Cash bonuses will be out, higher invoice margins and a new health-care plan will be in when Ford Motor Co. changes its Blue Oval dealer certification program in 2005.

Until then, the program — which dealers first disdained, then embraced — remains unchanged. Ford Div. President Steve Lyons told dealers that in a satellite broadcast.

In 2005, Ford will stop 1.25% bonus payments on invoices for each vehicle sold. The auto maker has paid that since 2000 to dealers meeting Ford-mandated customer-service standards.

Certification requirements will stay the same when Blue Oval moves to a new system. Details are still being worked out, says Lyons.

“The new program will be supported by benefits other than a cash bonus, such as the current D-Plan vehicle discounts, Fidelity 401(k) plan administration, transportation assistance and health-care option,” says Lyons.

The health-care option is new. Certified dealers would be eligible for alternative medical, dental, life, disability, and accident and illness insurance.

Ford's Blue Oval Certified Advisory Board and Dealer Council have been developing the health-care initiative for two years.

Blue Oval was introduced in 2000, and revamped to ease dealers' fears of Ford dictating standards. The cash incentives have proven popular with dealers, but expensive for cash-strapped Ford.

Ford initially proposed reducing the cash incentives gradually to .5%. But dealers urged Ford to keep the program as is until 2005.

“It gives them time to bridge their own strategies,” says James O'Connor, Ford's group vice president-marketing sales and services.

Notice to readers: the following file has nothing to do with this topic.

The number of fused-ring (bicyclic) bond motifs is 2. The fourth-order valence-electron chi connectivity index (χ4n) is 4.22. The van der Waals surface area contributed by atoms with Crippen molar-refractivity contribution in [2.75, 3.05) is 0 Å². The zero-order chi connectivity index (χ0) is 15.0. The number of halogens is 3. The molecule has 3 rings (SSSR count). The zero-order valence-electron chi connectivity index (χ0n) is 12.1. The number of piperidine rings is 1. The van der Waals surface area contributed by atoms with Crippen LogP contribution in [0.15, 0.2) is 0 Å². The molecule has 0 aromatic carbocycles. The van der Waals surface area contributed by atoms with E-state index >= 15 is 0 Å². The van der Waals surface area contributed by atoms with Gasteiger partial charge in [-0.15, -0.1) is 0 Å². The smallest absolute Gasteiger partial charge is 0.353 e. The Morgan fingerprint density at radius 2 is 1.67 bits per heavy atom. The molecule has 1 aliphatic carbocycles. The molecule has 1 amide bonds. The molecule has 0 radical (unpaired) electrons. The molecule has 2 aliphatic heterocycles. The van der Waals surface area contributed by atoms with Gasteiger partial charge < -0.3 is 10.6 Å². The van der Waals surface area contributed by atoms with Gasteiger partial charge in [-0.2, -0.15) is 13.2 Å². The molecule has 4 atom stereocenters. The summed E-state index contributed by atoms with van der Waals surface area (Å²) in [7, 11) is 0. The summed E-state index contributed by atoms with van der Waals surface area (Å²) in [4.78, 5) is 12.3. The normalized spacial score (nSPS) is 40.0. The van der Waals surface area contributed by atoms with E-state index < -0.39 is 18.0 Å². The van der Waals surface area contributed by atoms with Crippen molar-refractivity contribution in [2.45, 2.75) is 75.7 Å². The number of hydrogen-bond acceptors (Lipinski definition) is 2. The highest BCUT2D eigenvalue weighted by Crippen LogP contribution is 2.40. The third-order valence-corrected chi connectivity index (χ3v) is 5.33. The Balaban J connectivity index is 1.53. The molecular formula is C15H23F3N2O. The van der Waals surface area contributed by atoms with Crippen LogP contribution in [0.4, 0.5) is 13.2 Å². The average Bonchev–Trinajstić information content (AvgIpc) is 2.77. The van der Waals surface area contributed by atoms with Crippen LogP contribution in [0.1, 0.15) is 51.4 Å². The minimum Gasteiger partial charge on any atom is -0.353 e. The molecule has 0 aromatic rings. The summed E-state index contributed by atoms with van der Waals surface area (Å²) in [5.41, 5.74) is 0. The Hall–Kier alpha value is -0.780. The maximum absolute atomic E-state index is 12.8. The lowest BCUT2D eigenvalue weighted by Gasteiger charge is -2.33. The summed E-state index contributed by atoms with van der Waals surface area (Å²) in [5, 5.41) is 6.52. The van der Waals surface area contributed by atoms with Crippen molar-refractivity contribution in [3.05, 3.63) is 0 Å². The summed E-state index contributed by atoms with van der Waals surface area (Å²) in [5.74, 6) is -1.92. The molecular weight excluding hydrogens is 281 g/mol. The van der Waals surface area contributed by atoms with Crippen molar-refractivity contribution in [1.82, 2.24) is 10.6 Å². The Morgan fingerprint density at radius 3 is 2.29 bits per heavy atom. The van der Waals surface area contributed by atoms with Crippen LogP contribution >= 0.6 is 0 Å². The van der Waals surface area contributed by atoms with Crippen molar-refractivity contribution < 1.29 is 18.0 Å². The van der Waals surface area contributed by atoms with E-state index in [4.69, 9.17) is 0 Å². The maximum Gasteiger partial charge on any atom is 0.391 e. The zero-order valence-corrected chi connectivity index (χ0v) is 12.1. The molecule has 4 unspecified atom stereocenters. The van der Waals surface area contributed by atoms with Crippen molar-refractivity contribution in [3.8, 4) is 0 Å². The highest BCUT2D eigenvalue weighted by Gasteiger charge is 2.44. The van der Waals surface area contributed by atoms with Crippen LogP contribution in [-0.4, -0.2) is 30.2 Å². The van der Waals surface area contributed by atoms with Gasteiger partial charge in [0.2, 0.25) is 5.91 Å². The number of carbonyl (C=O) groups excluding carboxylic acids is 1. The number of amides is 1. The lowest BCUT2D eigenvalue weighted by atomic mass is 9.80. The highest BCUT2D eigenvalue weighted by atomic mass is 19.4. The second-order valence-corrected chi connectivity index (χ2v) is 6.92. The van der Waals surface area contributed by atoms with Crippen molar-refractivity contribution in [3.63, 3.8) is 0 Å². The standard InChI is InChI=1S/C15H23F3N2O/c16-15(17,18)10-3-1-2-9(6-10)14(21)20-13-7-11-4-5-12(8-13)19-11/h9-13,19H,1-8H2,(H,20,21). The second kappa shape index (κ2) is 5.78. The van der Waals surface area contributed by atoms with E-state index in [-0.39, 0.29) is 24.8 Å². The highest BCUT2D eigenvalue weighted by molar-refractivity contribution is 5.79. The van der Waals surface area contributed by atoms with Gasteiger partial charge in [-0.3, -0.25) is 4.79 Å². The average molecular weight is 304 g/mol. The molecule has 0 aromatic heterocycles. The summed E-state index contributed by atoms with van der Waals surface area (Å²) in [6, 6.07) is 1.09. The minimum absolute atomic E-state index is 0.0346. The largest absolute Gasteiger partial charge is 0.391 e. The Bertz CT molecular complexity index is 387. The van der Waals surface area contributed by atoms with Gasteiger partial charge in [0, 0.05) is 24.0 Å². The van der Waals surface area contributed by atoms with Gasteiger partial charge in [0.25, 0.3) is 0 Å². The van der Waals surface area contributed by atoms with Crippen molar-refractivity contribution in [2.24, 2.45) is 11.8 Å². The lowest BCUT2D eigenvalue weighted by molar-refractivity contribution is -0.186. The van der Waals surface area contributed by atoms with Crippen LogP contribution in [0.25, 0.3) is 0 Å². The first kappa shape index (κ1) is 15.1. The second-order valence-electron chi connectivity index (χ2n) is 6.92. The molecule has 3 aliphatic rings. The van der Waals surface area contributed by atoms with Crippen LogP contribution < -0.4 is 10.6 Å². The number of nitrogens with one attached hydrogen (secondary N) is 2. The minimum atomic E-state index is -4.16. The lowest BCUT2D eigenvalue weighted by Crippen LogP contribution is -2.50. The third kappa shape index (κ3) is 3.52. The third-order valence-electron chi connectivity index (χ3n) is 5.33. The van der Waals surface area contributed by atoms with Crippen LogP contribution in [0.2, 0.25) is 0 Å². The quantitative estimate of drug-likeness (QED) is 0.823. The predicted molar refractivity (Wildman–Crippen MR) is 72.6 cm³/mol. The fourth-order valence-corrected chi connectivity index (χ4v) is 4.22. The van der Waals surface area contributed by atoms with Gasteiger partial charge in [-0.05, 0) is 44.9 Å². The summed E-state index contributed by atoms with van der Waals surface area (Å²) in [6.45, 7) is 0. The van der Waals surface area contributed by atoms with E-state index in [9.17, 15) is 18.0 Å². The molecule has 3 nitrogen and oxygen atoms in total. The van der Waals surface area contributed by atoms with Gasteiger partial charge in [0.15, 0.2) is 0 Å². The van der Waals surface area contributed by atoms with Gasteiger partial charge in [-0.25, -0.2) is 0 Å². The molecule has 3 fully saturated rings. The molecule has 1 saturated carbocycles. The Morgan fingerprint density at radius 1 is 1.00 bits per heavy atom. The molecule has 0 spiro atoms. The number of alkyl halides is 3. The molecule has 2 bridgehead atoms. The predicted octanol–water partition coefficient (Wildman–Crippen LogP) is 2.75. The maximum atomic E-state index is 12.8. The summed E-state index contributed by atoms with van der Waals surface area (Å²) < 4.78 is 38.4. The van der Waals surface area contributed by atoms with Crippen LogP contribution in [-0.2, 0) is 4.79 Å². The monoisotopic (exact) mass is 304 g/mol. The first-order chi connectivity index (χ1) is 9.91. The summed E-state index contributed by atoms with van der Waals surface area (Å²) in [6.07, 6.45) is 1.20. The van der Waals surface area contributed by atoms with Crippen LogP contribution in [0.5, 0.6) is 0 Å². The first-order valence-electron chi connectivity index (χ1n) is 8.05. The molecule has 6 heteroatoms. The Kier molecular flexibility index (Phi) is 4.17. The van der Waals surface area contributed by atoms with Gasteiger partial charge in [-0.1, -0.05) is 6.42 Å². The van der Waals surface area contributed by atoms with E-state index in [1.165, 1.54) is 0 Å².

Blue Oval grew faster than Ford anticipated. Today, 95% of all Ford dealers are certified. It costs Ford $700 million annually.

Many dealers contend Ford has paid for the program by cutting invoice margins 1% when Blue Oval was created. Lyons denies that, telling them to “look at the numbers.”

Ford plans to reverse the 1% margin cut by 2005, making the net loss on the cash bonuses .25%.

“We listened to what you told us,” Lyons told dealers. “…We were looking for some cost relief in 2003 and 2004, but that's our problem.”

Overall, dealers reacted positively to the announced changes, says O'Connor.

“You want to know what the ‘overnights’ are,” he says, referring to gauging audience reaction to the broadcast. “I'd say they're strong.”

Says Ford Dealer Council Chairman Michael Kennedy, “This is the only solution that covered all of the bases.”

Ford dealer Eric Jenkins in Leesville, LA, says, “Blue Oval was a ahead of its time. Ford went about it the wrong way at first, but it was good for the industry, our employees and customers.”